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A CurtainUp Los Angeles Review

By David Avery

Someone always laughs, someone always cries, someone always dies.— TV announcer Nestor Noralez

Natsuko Ohama and Nick Salamone in &Dogeaters"
Natsuko Ohama and Nick Salamone in Dogeaters
Photo by Craig Schwartz
Jessica Hagedon's Dogeaters is a whirlwind pastiche of life in the Philippines in the early eighties, just before the Marcos regime began to crumble. The term itself is a pejorative indictment of less "westernized" culinary practices that became infamous with various Pan-Pacific Asian cultures, and addresses the value system that it implies.

The plot is too sprawling to summarize. Twenty actors perform a myriad of roles but the play does have the locus points of Joey Sands (Ramon de Ocampo), Rio Ganzaga (Elizabeth Pan), and Daisy Avila (Esperanza Catubig). The only actors who don't double up in other roles, these three are respectively a drug-addicted DJ, an ex-patriot visiting family, and a national beauty queen competing in the Miss Universe pageant who also happens to be the daughter of a reform-minded senator. Most of the other characters swirl around the events in the lives of the pivotal three.

The play announces its satirical tone as soon as the lights come up, with media personalities Nestor Noralez and Barbara Villanueva acting as "novella" style commentators to many of the scenes. This has a twofold affect: it gives the audience a tonal context for the action, and it reflects on the role of the audience. The United States was, after all, central to the political upheaval that occurred in the Philippines, yet we as citizens mostly saw the proceedings as "entertainment."

Dogeaters is truly an ensemble piece, with the multi-tasking cast members even doubling as stage hands for set changes. The set itself is a two level affair, with no props save a few long benches which are used with amazing versatility to create different locals as we drift through the various echelons of the society depicted.

Hagedorn's play is ultimately a commentary on the way "western" society influences the shaping of the rest of the world. Rio Ganzaga, who is a stand-in for the author of the play, provides the perspective on how powerful that society is — she barely recognizes the place she grew up. Her cousin comments incessantly about how things are "much better" now that capitalism and "culture" have arrived. These sentiments are belied by the obvious corruption that exists both in the common and wealthy classes. I think the author would agree that the soul of a people is not a fair price for the good graces of the "civilized" world.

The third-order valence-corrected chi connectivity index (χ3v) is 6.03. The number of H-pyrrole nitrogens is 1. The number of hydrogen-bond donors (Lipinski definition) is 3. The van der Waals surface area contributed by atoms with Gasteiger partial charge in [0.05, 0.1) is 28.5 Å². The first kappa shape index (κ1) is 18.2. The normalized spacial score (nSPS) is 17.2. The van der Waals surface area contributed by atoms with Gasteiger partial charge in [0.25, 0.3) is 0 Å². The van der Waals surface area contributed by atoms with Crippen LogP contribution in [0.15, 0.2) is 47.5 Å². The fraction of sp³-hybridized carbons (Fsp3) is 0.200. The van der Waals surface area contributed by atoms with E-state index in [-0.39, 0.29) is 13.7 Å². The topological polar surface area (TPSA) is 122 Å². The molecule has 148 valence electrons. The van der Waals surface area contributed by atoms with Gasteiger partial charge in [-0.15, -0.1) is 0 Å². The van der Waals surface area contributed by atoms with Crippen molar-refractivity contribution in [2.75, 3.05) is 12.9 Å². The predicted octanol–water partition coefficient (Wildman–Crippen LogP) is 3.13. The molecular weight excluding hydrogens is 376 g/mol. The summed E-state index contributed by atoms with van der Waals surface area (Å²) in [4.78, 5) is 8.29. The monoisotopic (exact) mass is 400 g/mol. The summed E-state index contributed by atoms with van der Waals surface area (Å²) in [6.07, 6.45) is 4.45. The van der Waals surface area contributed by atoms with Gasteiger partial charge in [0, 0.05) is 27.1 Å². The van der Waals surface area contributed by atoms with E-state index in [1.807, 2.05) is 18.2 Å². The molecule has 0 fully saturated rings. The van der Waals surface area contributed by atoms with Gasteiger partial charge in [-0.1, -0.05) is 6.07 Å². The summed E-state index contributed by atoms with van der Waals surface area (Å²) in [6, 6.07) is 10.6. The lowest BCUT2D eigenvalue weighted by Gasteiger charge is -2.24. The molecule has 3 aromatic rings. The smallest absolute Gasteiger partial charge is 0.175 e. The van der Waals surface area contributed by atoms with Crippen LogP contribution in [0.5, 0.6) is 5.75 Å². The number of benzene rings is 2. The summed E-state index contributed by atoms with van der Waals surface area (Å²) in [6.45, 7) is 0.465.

Some of the characterizations are a bit broad (the wealthy disconnect of Imelda Marcos and the portrayal of a drag queen come to mind), but perhaps that is forgivable when considering the plethora of characters and immensity of the time that Dogeaters is attempting to capture. Considering recent events the United States has experienced, it may not be a bad idea to revisit some of our previous attempts to democratize "backward" nations.

For the review of Dogeaters at New York's Public Theater, see this link.

Director: Jon Lawrence Rivera
Playwright: Jessica Hagedorn
Cast: Robert Almodovar (Freddie Gonzaga/Severo Alacran/Military Man #2/Ka Edgar), Gina Aquino (Santos Tirador/Lt. Pepe Carreon/Tito Alvarez/Young Man), Christine Avila (Leonor Ledesma/ Lola Narcisa), Esperanza Catubig (Daisy Avila/Young Woman), Ivan Davila (Andres Alacran), Fran de Leon (Trinadad Gamboa), Liza Del Mundo (Barbara Villanueva/ Ka Lydia), Ramon de Ocampo (Joey Sands), Antoine Reynaldo Diel (Romeo Rosales/ Ka Pablo/Doorman/ Kalinga Tribesman), Golda Inquito (Pucha Gonzaga/Jingle Singer/U.S. Embassador), Alberto Isaac (Senator Avila), Kennedy Kabasares (Man with Guitar/Waiter #2/Steve Jacobs/Pedro/Boomboom Alacran/Kalinga Tribesman), Dom Magwili (General Ledesma), Natsuko Ohama (Imelda Marcos), Giovanni Ortega (Chiquiting Moreno), Orlando Pabotoy (Nestor Noralez), Elizabeth Pan (Rio Gonzago), Ed Ramolete (Mang Berto/ Waiter #1/Shooter/ Kalinga Tribesman), Nick Salamone (Rainer Fassbinder/Father Jean Mallat/Bob Stone), Minerva Vier (Lolita Luna/Jingle Singer)
Costume Design: Dianne K. Graebner
Lighting Design: Steven Young
Composer/Sound Design: Bob Blackburn
Running Time: Two hours,thirty minutes (including one intermission)
Running Dates: January 14th through February 11th
Times: Tues. through Sat. @ 8pm, Sun @ 7, Sat. and Sun matinees @ 2pm
Where: Kirk Douglas Theatre, 9820 Washington Blvd., Culver City.

Reviewed by David Avery on January 27, 2007.
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